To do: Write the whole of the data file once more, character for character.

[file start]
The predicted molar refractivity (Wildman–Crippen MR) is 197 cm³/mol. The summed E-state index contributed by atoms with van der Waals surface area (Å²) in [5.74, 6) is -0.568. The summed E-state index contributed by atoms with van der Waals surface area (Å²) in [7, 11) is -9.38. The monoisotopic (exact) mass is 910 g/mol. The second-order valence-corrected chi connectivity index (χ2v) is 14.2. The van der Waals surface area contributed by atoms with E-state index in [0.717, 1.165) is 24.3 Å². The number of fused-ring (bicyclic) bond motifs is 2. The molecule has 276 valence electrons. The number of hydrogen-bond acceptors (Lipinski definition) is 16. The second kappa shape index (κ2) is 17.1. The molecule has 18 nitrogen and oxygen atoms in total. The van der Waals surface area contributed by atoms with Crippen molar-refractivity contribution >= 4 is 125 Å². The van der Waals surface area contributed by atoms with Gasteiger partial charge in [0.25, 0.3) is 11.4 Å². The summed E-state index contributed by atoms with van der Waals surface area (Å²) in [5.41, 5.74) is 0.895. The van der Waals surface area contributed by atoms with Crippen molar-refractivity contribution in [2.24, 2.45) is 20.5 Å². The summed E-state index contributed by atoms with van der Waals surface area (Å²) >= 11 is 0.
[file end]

The predicted molar refractivity (Wildman–Crippen MR) is 197 cm³/mol. The summed E-state index contributed by atoms with van der Waals surface area (Å²) in [5.74, 6) is -0.568. The summed E-state index contributed by atoms with van der Waals surface area (Å²) in [7, 11) is -9.38. The monoisotopic (exact) mass is 910 g/mol. The second-order valence-corrected chi connectivity index (χ2v) is 14.2. The van der Waals surface area contributed by atoms with E-state index in [0.717, 1.165) is 24.3 Å². The number of fused-ring (bicyclic) bond motifs is 2. The molecule has 276 valence electrons. The number of hydrogen-bond acceptors (Lipinski definition) is 16. The second kappa shape index (κ2) is 17.1. The molecule has 18 nitrogen and oxygen atoms in total. The van der Waals surface area contributed by atoms with Crippen molar-refractivity contribution >= 4 is 125 Å². The van der Waals surface area contributed by atoms with Gasteiger partial charge in [0.25, 0.3) is 11.4 Å². The summed E-state index contributed by atoms with van der Waals surface area (Å²) in [5.41, 5.74) is 0.895. The van der Waals surface area contributed by atoms with Crippen molar-refractivity contribution in [2.24, 2.45) is 20.5 Å². The summed E-state index contributed by atoms with van der Waals surface area (Å²) >= 11 is 0.